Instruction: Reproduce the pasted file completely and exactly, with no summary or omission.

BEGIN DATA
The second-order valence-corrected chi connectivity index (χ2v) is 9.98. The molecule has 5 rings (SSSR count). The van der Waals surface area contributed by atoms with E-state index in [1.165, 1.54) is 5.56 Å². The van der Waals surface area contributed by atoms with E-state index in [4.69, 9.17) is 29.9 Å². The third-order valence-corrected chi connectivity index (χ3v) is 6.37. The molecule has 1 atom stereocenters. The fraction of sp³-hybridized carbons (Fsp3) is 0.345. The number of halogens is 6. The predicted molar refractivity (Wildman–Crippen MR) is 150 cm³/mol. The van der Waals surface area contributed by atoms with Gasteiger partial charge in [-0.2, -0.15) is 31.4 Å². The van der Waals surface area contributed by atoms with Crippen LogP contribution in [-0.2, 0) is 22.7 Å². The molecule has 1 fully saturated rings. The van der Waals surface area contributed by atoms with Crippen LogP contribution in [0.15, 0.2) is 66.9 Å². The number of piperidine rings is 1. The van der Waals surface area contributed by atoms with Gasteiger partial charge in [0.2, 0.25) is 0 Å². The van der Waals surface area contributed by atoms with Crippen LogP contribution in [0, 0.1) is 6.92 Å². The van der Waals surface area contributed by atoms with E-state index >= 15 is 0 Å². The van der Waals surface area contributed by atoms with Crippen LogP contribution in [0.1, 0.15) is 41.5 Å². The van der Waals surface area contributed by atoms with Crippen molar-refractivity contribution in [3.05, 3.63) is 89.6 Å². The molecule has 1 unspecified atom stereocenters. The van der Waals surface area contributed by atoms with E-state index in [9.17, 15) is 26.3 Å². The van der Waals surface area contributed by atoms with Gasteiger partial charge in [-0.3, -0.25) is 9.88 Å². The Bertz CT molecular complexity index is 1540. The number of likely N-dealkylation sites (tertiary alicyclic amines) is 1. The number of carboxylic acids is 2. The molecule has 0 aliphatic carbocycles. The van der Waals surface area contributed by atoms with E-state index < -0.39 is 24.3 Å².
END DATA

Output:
The second-order valence-corrected chi connectivity index (χ2v) is 9.98. The molecule has 5 rings (SSSR count). The van der Waals surface area contributed by atoms with E-state index in [1.165, 1.54) is 5.56 Å². The van der Waals surface area contributed by atoms with E-state index in [4.69, 9.17) is 29.9 Å². The third-order valence-corrected chi connectivity index (χ3v) is 6.37. The molecule has 1 atom stereocenters. The fraction of sp³-hybridized carbons (Fsp3) is 0.345. The number of halogens is 6. The predicted molar refractivity (Wildman–Crippen MR) is 150 cm³/mol. The van der Waals surface area contributed by atoms with Gasteiger partial charge in [-0.2, -0.15) is 31.4 Å². The van der Waals surface area contributed by atoms with Crippen LogP contribution in [-0.2, 0) is 22.7 Å². The molecule has 1 fully saturated rings. The van der Waals surface area contributed by atoms with Crippen LogP contribution in [0.15, 0.2) is 66.9 Å². The number of piperidine rings is 1. The van der Waals surface area contributed by atoms with Gasteiger partial charge in [0.2, 0.25) is 0 Å². The van der Waals surface area contributed by atoms with Crippen LogP contribution in [0, 0.1) is 6.92 Å². The van der Waals surface area contributed by atoms with E-state index >= 15 is 0 Å². The van der Waals surface area contributed by atoms with Crippen LogP contribution in [0.1, 0.15) is 41.5 Å². The van der Waals surface area contributed by atoms with Crippen molar-refractivity contribution in [3.05, 3.63) is 89.6 Å². The molecule has 1 unspecified atom stereocenters. The van der Waals surface area contributed by atoms with E-state index in [9.17, 15) is 26.3 Å². The van der Waals surface area contributed by atoms with Gasteiger partial charge in [-0.3, -0.25) is 9.88 Å². The Bertz CT molecular complexity index is 1540. The number of likely N-dealkylation sites (tertiary alicyclic amines) is 1. The number of carboxylic acids is 2. The molecule has 0 aliphatic carbocycles. The van der Waals surface area contributed by atoms with E-state index < -0.39 is 24.3 Å².